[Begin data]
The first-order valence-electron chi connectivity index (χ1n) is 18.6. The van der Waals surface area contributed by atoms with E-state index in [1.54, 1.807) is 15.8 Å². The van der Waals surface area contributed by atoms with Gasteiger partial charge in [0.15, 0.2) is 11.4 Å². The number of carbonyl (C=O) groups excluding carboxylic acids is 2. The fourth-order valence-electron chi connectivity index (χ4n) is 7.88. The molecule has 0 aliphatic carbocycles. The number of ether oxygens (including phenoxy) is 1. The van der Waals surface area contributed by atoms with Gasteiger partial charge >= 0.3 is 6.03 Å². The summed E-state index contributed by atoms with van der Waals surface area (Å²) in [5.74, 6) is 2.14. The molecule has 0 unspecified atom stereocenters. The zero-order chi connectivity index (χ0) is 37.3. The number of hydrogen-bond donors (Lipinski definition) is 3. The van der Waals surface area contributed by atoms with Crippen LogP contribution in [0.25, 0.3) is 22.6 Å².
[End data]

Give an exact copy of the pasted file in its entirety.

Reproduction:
The first-order valence-electron chi connectivity index (χ1n) is 18.6. The van der Waals surface area contributed by atoms with E-state index in [1.54, 1.807) is 15.8 Å². The van der Waals surface area contributed by atoms with Gasteiger partial charge in [0.15, 0.2) is 11.4 Å². The number of carbonyl (C=O) groups excluding carboxylic acids is 2. The fourth-order valence-electron chi connectivity index (χ4n) is 7.88. The molecule has 0 aliphatic carbocycles. The number of ether oxygens (including phenoxy) is 1. The van der Waals surface area contributed by atoms with Gasteiger partial charge >= 0.3 is 6.03 Å². The summed E-state index contributed by atoms with van der Waals surface area (Å²) in [5.74, 6) is 2.14. The molecule has 0 unspecified atom stereocenters. The zero-order chi connectivity index (χ0) is 37.3. The number of hydrogen-bond donors (Lipinski definition) is 3. The van der Waals surface area contributed by atoms with Crippen LogP contribution in [0.25, 0.3) is 22.6 Å².